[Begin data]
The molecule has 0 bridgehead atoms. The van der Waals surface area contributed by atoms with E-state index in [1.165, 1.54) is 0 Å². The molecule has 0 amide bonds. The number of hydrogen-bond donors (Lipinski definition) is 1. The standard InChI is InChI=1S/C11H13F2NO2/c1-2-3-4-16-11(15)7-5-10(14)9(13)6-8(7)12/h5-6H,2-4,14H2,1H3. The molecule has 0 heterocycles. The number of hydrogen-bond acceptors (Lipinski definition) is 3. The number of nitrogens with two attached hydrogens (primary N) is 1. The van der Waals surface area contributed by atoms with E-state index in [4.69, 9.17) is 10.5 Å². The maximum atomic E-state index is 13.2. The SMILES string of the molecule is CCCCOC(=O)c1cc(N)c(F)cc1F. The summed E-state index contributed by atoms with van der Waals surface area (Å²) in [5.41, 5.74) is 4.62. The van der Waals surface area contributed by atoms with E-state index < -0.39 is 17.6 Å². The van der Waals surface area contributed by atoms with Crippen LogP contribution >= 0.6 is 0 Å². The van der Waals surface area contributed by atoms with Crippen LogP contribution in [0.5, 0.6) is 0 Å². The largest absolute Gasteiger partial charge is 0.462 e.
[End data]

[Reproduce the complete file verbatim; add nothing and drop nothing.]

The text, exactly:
The molecule has 0 bridgehead atoms. The van der Waals surface area contributed by atoms with E-state index in [1.165, 1.54) is 0 Å². The molecule has 0 amide bonds. The number of hydrogen-bond donors (Lipinski definition) is 1. The standard InChI is InChI=1S/C11H13F2NO2/c1-2-3-4-16-11(15)7-5-10(14)9(13)6-8(7)12/h5-6H,2-4,14H2,1H3. The molecule has 0 heterocycles. The number of hydrogen-bond acceptors (Lipinski definition) is 3. The number of nitrogens with two attached hydrogens (primary N) is 1. The van der Waals surface area contributed by atoms with E-state index in [4.69, 9.17) is 10.5 Å². The maximum atomic E-state index is 13.2. The SMILES string of the molecule is CCCCOC(=O)c1cc(N)c(F)cc1F. The summed E-state index contributed by atoms with van der Waals surface area (Å²) in [5.41, 5.74) is 4.62. The van der Waals surface area contributed by atoms with E-state index < -0.39 is 17.6 Å². The van der Waals surface area contributed by atoms with Crippen LogP contribution >= 0.6 is 0 Å². The van der Waals surface area contributed by atoms with Crippen LogP contribution in [0.5, 0.6) is 0 Å². The largest absolute Gasteiger partial charge is 0.462 e.